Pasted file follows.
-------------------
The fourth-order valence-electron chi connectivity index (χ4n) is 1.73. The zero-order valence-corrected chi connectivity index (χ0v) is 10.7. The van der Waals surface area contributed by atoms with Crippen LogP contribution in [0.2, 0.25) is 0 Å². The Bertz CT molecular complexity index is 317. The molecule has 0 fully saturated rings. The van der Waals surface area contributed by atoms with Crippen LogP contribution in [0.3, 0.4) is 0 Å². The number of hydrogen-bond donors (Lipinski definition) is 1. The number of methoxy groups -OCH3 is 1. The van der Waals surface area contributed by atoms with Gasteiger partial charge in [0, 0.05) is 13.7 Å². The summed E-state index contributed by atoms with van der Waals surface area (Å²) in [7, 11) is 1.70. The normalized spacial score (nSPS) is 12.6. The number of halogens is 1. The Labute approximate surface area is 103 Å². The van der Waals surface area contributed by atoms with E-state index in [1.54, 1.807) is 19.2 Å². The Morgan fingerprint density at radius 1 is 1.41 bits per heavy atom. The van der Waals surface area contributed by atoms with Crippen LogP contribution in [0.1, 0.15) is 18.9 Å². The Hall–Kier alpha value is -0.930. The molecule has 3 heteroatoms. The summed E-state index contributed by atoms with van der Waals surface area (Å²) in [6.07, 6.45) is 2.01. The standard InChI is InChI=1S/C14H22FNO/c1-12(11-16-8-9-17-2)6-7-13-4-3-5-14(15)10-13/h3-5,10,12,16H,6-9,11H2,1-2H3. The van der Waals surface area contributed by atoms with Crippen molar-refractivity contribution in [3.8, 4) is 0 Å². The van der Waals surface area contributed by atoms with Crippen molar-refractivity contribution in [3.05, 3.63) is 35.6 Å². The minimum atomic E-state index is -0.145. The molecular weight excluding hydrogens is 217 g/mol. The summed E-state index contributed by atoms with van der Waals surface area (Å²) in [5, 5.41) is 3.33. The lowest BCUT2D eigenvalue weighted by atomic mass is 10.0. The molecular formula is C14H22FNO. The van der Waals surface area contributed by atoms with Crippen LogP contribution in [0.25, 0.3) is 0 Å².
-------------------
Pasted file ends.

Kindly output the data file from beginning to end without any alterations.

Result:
The fourth-order valence-electron chi connectivity index (χ4n) is 1.73. The zero-order valence-corrected chi connectivity index (χ0v) is 10.7. The van der Waals surface area contributed by atoms with Crippen LogP contribution in [0.2, 0.25) is 0 Å². The Bertz CT molecular complexity index is 317. The molecule has 0 fully saturated rings. The van der Waals surface area contributed by atoms with Crippen LogP contribution in [0.3, 0.4) is 0 Å². The number of hydrogen-bond donors (Lipinski definition) is 1. The number of methoxy groups -OCH3 is 1. The van der Waals surface area contributed by atoms with Gasteiger partial charge in [0, 0.05) is 13.7 Å². The summed E-state index contributed by atoms with van der Waals surface area (Å²) in [7, 11) is 1.70. The normalized spacial score (nSPS) is 12.6. The number of halogens is 1. The Labute approximate surface area is 103 Å². The van der Waals surface area contributed by atoms with E-state index in [1.54, 1.807) is 19.2 Å². The Morgan fingerprint density at radius 1 is 1.41 bits per heavy atom. The van der Waals surface area contributed by atoms with Crippen LogP contribution in [0.1, 0.15) is 18.9 Å². The Hall–Kier alpha value is -0.930. The molecule has 3 heteroatoms. The summed E-state index contributed by atoms with van der Waals surface area (Å²) in [6.07, 6.45) is 2.01. The standard InChI is InChI=1S/C14H22FNO/c1-12(11-16-8-9-17-2)6-7-13-4-3-5-14(15)10-13/h3-5,10,12,16H,6-9,11H2,1-2H3. The van der Waals surface area contributed by atoms with Crippen molar-refractivity contribution in [3.8, 4) is 0 Å². The van der Waals surface area contributed by atoms with Crippen molar-refractivity contribution in [3.05, 3.63) is 35.6 Å². The minimum atomic E-state index is -0.145. The molecular weight excluding hydrogens is 217 g/mol. The summed E-state index contributed by atoms with van der Waals surface area (Å²) in [5, 5.41) is 3.33. The lowest BCUT2D eigenvalue weighted by atomic mass is 10.0. The molecular formula is C14H22FNO. The van der Waals surface area contributed by atoms with Crippen LogP contribution in [0.25, 0.3) is 0 Å².